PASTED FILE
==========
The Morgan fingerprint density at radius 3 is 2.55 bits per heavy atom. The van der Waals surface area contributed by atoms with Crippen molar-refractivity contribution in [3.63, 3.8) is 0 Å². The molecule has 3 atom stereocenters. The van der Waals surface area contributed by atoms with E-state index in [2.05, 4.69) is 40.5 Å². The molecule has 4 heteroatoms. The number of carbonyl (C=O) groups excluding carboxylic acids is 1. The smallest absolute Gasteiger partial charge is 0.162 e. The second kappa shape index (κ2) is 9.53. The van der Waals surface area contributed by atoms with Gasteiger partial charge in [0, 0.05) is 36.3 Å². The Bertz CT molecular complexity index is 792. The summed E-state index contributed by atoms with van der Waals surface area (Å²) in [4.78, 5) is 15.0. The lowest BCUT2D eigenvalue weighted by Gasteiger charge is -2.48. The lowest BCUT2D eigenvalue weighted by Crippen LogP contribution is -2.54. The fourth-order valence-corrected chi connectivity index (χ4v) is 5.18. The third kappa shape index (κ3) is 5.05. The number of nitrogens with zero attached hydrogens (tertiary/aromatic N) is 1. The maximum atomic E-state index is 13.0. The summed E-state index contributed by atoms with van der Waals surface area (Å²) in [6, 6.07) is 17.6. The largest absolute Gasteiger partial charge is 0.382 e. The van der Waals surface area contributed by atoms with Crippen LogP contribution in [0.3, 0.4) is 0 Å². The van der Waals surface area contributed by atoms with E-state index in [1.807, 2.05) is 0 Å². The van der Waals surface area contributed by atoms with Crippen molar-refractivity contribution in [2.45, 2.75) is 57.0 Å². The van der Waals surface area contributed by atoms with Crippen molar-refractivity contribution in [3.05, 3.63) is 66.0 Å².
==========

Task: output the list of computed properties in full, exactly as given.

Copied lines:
The Morgan fingerprint density at radius 3 is 2.55 bits per heavy atom. The van der Waals surface area contributed by atoms with Crippen molar-refractivity contribution in [3.63, 3.8) is 0 Å². The molecule has 3 atom stereocenters. The van der Waals surface area contributed by atoms with E-state index in [2.05, 4.69) is 40.5 Å². The molecule has 4 heteroatoms. The number of carbonyl (C=O) groups excluding carboxylic acids is 1. The smallest absolute Gasteiger partial charge is 0.162 e. The second kappa shape index (κ2) is 9.53. The van der Waals surface area contributed by atoms with Gasteiger partial charge in [0, 0.05) is 36.3 Å². The Bertz CT molecular complexity index is 792. The summed E-state index contributed by atoms with van der Waals surface area (Å²) in [4.78, 5) is 15.0. The lowest BCUT2D eigenvalue weighted by Gasteiger charge is -2.48. The lowest BCUT2D eigenvalue weighted by Crippen LogP contribution is -2.54. The fourth-order valence-corrected chi connectivity index (χ4v) is 5.18. The third kappa shape index (κ3) is 5.05. The number of nitrogens with zero attached hydrogens (tertiary/aromatic N) is 1. The maximum atomic E-state index is 13.0. The summed E-state index contributed by atoms with van der Waals surface area (Å²) in [6, 6.07) is 17.6. The largest absolute Gasteiger partial charge is 0.382 e. The van der Waals surface area contributed by atoms with Crippen LogP contribution in [0.3, 0.4) is 0 Å². The van der Waals surface area contributed by atoms with E-state index in [1.807, 2.05) is 0 Å². The van der Waals surface area contributed by atoms with Crippen molar-refractivity contribution in [2.45, 2.75) is 57.0 Å². The van der Waals surface area contributed by atoms with Crippen molar-refractivity contribution in [3.05, 3.63) is 66.0 Å².